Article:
My Week: Ben Thompson of Fruitdrop

The city slicker-turned-entrepreneur explains why fruit can be a 24-hour business...

Last Updated: 06 Nov 2012

One of the highlights of last week was a brand new large client: a large government department in North London. We received a phone call from them at the start of the week and went in to meet their corporate services manager, and all the decisions happened very quickly: we gave them various pricing scenarios, and within four days we'd been appointed as their fruit supplier. So today I went to make the first delivery with one of my drivers. They're in a large office building with 12 floors and no dedicated goods lift, so we need to work out the most efficient way of doing it - I suspect it will involve getting there at about 5 or 6am in order to be able to avoid being held up by peak hours lift traffic...

That's actually one of the big challenges of this business: the logistical side happens overnight, when the fruit markets are open and we can buy our produce, but the administrative side happens during the day when our clients are in their workplaces. So I tend to find myself working ridiculously long hours. For instance on Sunday, I usually get to the fruit market at 6am in the morning and I'm still there at 6am the following day. So 24 straight hours, making sure everything's packed and checking that all 300 boxes are ready to go out on Monday morning (there's a bit of sleep time, but not much!).

One of the issues I have at the moment is that I still look after most of the logistical side myself - and because the business has grown so exponentially, that's putting me under pressure. So another highlight of this week is that I started advertising for an operations supervisor, in order to take some of that burden off my shoulders. Currently I spent about two-thirds of my time on logistics, but I want to find someone who can take most (if not all) of this off me. Then I can spend more time leading the business into other parts of the UK - we currently operate in London and the Home Counties, but that will hopefully change within the next year.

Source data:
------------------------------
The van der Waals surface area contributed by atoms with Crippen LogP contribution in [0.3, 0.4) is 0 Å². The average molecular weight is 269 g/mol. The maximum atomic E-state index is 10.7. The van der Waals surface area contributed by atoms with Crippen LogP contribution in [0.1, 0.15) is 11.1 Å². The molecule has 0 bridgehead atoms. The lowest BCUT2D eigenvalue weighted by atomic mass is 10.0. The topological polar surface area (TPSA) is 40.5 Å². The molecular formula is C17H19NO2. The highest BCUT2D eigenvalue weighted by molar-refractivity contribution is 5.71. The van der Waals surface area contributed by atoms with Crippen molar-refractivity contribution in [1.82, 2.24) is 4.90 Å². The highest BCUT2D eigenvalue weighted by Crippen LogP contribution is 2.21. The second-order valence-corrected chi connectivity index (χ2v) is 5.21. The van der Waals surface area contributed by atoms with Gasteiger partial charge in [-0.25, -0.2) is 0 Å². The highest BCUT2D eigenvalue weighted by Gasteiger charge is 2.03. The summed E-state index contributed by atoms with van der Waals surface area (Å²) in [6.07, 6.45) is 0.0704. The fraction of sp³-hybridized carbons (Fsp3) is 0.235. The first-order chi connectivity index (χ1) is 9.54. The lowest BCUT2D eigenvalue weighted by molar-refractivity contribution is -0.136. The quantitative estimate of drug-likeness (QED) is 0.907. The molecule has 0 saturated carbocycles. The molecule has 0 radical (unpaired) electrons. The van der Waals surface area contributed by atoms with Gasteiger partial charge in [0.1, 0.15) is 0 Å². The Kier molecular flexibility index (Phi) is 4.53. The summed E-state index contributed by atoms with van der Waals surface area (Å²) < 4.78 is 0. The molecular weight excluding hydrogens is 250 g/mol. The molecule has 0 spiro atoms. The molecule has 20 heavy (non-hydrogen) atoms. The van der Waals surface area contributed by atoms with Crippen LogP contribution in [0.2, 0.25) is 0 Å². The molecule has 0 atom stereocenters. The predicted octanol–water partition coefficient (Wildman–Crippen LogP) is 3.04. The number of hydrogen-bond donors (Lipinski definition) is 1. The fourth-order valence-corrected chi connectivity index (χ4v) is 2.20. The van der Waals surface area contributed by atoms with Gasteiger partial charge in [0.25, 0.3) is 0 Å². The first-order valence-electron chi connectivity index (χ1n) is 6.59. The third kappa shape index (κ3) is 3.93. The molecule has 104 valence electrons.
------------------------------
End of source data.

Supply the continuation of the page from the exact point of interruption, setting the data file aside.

But I'm trying to do it in a sensible way: the business is entirely self-financed, so rather than trying to hire loads of people and wondering what I'm going to do with them, I'm trying to scale up on a more measured basis. And like any business, the people are key - it's so important to have people who can just come in and do what they're supposed to. Although I seem to attract some funny ones: a few weeks ago I was training up a new packer, getting her to quality-control some of the produce - and it turned out she was allergic to fruit...

Finally, another part of my week was a client postponing their fruit deliveries due to cost-cutting within the current financial climate.  To be honest we are seeing a few smaller companies cut back on their orders - but large companies are still spending, perhaps because it's not a big expense in the grand scheme of things (although it isn't for small firms either, really). Some businesses see it a luxury they can no longer afford, but others are actually increasing their spend, because they recognise that for such a simple gesture it can have a very powerful outcome. People feel more valued, morale is higher... Spending from £25 a week is a pretty cost-effective way of keeping employees happy, healthy and productive.

Ben Thompson is the founder and managing director of Fruitdrop, which delivers top-quality fresh fruit to workplaces for employees to enjoy.

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